Charlotte von Mahlsdorf (1928-2002)
She was a museum director, a self-proclaimed housewife, a gay transvestite, and the fairy godmother of East German queers – or simply “her own woman.” Charlotte von Mahlsdorf grew up in fascist Germany with a violent father who would have rather turned her into a dutiful soldier. After the war, she supported her mother and siblings by restoring old furniture. Later she was employed as a conservator at the Märkisches Museum in East Berlin but the position was not extended because Charlotte did not wear “gender-conforming” clothes. In 1959, she took over an old manor house in the East Berlin district of Mahlsdorf and established the Gründerzeit Museum (Founders’ Era Museum) with a collection she had been building up since her youth. In the 1970s, the museum became a hangout for East German LGBTQIA and was surveilled by the state, which banned the meetings in 1978. Charlotte von Mahlsdorf spent the last years of her life in Sweden and died during a visit to Berlin in 2002.
Wolfgang Lauinger, around 1953, private collection Bettina Leder
Rudolf Klimmer, East Berlin, 1976, image: Manfred Herzer, SMU Berlin
Charlotte von Mahlsdorf, Berlin, around 1990, image: Petra Gall, SMU Berlin
Gertrude Sandmann, around 1950, image: unknown, estate of Gertrude Sandmann
Bars and pubs, dance halls and nightclubs were (and continue to be) central platforms of queer culture: places of retreat from the hostility of mainstream society; spaces in which self-acceptance, sexual freedom, and collective solidarity can be experienced. They played an important role in the politicization of different communities but, as exposed landmarks of queer life, they were also the target of police assaults and homophobic attacks. Along with the non-commercial magazines that functioned as important sources of information and as communication forums, these venues lost their significance in the aftermath of the Stonewall Riots, with the increasing acceptance of LGBTQIA lifestyles and the massive expansion of queer infrastructure.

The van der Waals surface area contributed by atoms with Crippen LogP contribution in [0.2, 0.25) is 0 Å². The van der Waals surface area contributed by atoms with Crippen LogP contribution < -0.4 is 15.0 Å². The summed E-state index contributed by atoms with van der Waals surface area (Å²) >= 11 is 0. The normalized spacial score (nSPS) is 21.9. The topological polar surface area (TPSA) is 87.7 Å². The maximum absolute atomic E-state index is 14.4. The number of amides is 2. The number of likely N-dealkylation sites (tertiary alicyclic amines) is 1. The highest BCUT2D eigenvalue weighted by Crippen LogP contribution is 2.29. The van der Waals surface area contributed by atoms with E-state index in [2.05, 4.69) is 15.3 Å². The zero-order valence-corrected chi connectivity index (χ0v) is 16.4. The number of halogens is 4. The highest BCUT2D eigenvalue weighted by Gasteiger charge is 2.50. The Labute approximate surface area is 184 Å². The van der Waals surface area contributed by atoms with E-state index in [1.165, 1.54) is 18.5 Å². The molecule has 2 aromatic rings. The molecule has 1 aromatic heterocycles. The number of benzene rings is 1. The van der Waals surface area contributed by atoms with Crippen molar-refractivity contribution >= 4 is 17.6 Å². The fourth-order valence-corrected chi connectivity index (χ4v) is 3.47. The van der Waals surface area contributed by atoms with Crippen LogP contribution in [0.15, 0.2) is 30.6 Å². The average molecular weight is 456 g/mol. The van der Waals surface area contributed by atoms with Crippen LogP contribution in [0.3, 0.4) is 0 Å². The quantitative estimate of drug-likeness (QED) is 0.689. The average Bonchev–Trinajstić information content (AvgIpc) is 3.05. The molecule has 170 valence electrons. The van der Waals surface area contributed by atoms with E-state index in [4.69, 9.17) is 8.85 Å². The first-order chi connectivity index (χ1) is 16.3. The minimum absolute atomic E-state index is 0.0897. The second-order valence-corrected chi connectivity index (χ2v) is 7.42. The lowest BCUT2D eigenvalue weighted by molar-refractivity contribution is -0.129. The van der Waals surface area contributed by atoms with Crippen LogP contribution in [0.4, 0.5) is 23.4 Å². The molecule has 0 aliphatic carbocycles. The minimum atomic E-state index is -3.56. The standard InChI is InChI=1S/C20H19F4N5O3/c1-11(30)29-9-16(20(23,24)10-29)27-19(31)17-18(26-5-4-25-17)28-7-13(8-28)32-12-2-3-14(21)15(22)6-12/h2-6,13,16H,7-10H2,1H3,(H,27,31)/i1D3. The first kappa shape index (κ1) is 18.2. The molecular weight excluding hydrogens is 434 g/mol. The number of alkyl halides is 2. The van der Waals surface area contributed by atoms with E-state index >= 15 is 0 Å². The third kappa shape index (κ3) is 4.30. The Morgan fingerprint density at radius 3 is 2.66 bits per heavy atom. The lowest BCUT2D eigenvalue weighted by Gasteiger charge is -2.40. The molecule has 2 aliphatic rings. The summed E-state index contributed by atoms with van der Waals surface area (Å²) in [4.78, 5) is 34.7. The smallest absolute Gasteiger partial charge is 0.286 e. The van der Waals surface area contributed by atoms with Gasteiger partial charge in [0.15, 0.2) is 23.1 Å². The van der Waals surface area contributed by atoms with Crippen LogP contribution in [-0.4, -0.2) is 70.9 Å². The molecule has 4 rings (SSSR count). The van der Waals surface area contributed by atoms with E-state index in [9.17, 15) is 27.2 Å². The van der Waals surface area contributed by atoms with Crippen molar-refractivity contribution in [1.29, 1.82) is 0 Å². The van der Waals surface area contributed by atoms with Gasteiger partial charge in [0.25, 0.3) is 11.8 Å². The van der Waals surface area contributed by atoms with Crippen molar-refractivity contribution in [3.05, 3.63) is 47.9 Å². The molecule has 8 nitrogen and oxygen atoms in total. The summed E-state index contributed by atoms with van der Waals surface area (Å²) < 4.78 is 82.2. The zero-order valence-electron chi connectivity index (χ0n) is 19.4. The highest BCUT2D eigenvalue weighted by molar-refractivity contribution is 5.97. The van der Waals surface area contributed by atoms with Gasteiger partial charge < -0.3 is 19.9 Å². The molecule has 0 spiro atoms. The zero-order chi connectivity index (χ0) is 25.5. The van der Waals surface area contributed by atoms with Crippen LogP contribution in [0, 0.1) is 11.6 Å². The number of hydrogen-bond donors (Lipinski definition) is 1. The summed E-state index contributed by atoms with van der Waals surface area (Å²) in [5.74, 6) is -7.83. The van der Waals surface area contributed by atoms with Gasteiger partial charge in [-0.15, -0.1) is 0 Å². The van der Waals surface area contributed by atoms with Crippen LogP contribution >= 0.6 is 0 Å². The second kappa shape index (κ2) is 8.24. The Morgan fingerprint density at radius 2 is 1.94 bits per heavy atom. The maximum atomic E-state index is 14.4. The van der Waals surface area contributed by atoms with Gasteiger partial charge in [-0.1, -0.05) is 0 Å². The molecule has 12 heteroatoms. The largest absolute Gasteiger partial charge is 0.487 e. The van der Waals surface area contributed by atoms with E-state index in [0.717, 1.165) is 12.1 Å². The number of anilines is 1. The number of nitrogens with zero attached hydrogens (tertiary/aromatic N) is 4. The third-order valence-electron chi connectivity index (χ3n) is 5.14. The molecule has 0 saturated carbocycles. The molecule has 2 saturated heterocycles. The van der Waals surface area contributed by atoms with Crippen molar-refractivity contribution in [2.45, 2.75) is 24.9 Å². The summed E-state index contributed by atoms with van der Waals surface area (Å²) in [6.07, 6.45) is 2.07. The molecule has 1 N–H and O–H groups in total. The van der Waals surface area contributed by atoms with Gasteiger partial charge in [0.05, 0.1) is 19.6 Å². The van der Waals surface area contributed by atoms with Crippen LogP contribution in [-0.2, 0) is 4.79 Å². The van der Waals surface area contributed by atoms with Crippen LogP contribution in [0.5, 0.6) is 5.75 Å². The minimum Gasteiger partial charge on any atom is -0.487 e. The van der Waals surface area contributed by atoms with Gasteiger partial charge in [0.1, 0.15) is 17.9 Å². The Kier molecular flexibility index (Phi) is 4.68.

Friendship and Tolerance
Magazines with innocuous names like Der Weg zu Freundschaft und Toleranz (The Way to Friendship and Tolerance, 1952-1970) or Humanitas (1954) were the mouthpieces of homophile groups in the 1950s and 1960s. They discussed the abolition of paragraphs 175 and 175a, promoted the social acceptance of men who desired men, and published homoerotic art and photography. They also provided one of the few ways to find out about meeting spots and to get to know fellow homosexual men through classified ads. With the exception of Wir Freundinnen (Us Girlfriends, 1951-1952) and the Aphrodite supplement in the magazine Der Ring (1955-1958), there was no publication catering to homosexual women.
Founded in the Berlin district of Kreuzberg in 1912, the dodgy pub remained open during the Nazi period and became one of the most popular venues for queer people in postwar Berlin. Though it bothered the authorities and was constantly subject to police raids, the legendary beer bar and its hostess Elisabeth Hartung, called Elli, held their ground until 1986. Famous artists and actors were seen in this unglamorous bar as were members of the leftist Kommune 1, sex workers, and the “normalos” from the block. Soon another clientele joined the motley crew: from 1966 to 1969 the bar was home to the probably first gay leather club of the FRG.
Home of sex workers, homosexuals, transvestites, and trans persons, as early as the 1920s the Mulackritze in Berlin-Mitte became a meeting place for those deemed outsiders by society. When the war ended in 1945, the old crowd returned until the GDR authorities closed the bar in 1951. At the end of the 1960s, the Mulackritze found a new home: Charlotte von Mahlsdorf saved the entire inventory and faithfully recreated the bar in her Gründerzeitmuseum in the East Berlin district of Mahlsdorf, where it again became a hangout for East German queers.